The role of the Independent trustee is evolving at a galloping pace
A multitude of changes are currently taking place in the world of pension schemes: smaller schemes are being enveloped by larger ones, professional trustees are being increasingly called in, and many schemes are working to make the change between defined benefit (DB) and defined contribution (DC). The role of the Independent trustee is evolving at a galloping pace to accommodate all of these changes, but what does this mean for existing trustees and the future of trusteeship?
At one time it was assumed that showing good will and enthusiasm was enough to be member-nominated onto a trustee board, and to be a successful trustee. Ten years ago this was undoubtedly the case, but the role has become increasingly complex since. Independent trustees are thus being called upon more and more where schemes can not recruit enough ‘lay trustees’ or where professional skill and experience are needed to ensure a scheme’s progression. The role of the independent trustee is consequently one of increasing importance, and individuals with superior knowledge and experience are in high demand.
With so much new legislation passing through trustee’s hands every week, a greater skill and knowledge base is certainly necessary. It is also essential that independent trustees understand the employer covenant which makes each scheme unique. Training and research thus need to be undertaken by independent trustees and consistently topped-up. It is also the case, though, that other professionals such as asset managers can be called upon to relieve some of this pressure.
Furthermore, the role has evolved to encompass an active, dynamic aspect. Trustees need to inform, question and continually improve the scheme. Independent trustees may be guiding lay trustees in some instances, helping to fill the gaps in their knowledge. So is the position becoming more of a profession than a role? The answer to this question would traditionally have been a resounding ‘no’, but many independent trustees may feel that the boundary between the two positions is becoming increasingly blurred.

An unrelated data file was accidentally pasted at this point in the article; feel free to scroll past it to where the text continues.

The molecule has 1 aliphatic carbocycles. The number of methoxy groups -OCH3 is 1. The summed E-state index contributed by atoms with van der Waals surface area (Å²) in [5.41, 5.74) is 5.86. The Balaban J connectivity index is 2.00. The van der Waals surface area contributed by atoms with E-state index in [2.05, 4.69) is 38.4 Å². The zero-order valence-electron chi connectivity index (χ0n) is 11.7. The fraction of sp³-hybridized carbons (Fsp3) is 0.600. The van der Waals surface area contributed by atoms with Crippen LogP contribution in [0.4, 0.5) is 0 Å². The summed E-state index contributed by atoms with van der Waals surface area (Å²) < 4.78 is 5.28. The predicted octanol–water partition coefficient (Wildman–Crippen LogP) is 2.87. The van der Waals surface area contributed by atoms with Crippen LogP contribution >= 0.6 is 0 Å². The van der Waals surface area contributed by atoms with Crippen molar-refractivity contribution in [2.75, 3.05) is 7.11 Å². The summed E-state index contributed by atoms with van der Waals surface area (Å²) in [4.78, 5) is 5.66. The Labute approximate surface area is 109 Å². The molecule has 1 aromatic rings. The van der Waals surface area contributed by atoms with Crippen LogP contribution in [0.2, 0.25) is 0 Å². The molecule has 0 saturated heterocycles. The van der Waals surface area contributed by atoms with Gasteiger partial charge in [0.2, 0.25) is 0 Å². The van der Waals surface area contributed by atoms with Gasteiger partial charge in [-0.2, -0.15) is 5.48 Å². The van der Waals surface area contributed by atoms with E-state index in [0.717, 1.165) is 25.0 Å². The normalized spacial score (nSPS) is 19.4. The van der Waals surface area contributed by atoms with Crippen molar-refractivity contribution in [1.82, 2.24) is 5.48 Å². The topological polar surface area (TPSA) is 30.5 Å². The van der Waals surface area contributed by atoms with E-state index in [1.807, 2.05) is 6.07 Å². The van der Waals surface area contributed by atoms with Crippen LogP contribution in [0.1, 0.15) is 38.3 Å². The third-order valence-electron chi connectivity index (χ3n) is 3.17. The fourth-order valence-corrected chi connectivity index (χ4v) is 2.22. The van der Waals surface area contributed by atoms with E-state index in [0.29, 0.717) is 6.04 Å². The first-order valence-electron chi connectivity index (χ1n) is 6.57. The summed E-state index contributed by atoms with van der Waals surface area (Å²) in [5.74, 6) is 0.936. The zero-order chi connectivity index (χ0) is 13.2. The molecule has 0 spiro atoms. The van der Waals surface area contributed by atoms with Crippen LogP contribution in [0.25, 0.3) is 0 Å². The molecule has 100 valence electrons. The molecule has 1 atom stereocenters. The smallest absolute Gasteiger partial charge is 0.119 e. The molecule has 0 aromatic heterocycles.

It has been suggested by the like of The Association of Corporate Trustees(TACT) that a code of conduct should be brought in and applied to all independent trustees, but the worry is that this will only further narrow the spectrum of individuals likely to be selected, a concern voiced by Dalriada Independent Trustee(http://www.dalriadatrustees.co.uk) Claire McGruer in response to the proposition.
She also stated that: "The most important objective must be that schemes (and employers) carry out enough research of their own to ensure they understand the type of trustee they are getting and that their independent trustee meets the specific needs of their scheme."
Whilst independent, professional trustees may be better equipped to deal with new demands, schemes and employers must select carefully and match specific independent trustees with their requirements. It seems that as with any change, these relationships need time to settle down, and rely on good faith being carried forward by all parties involved. It is essential that independent trustees remain objective and act in the schemes interest, but also that they are being offered sufficient support in an ever more demanding environment.
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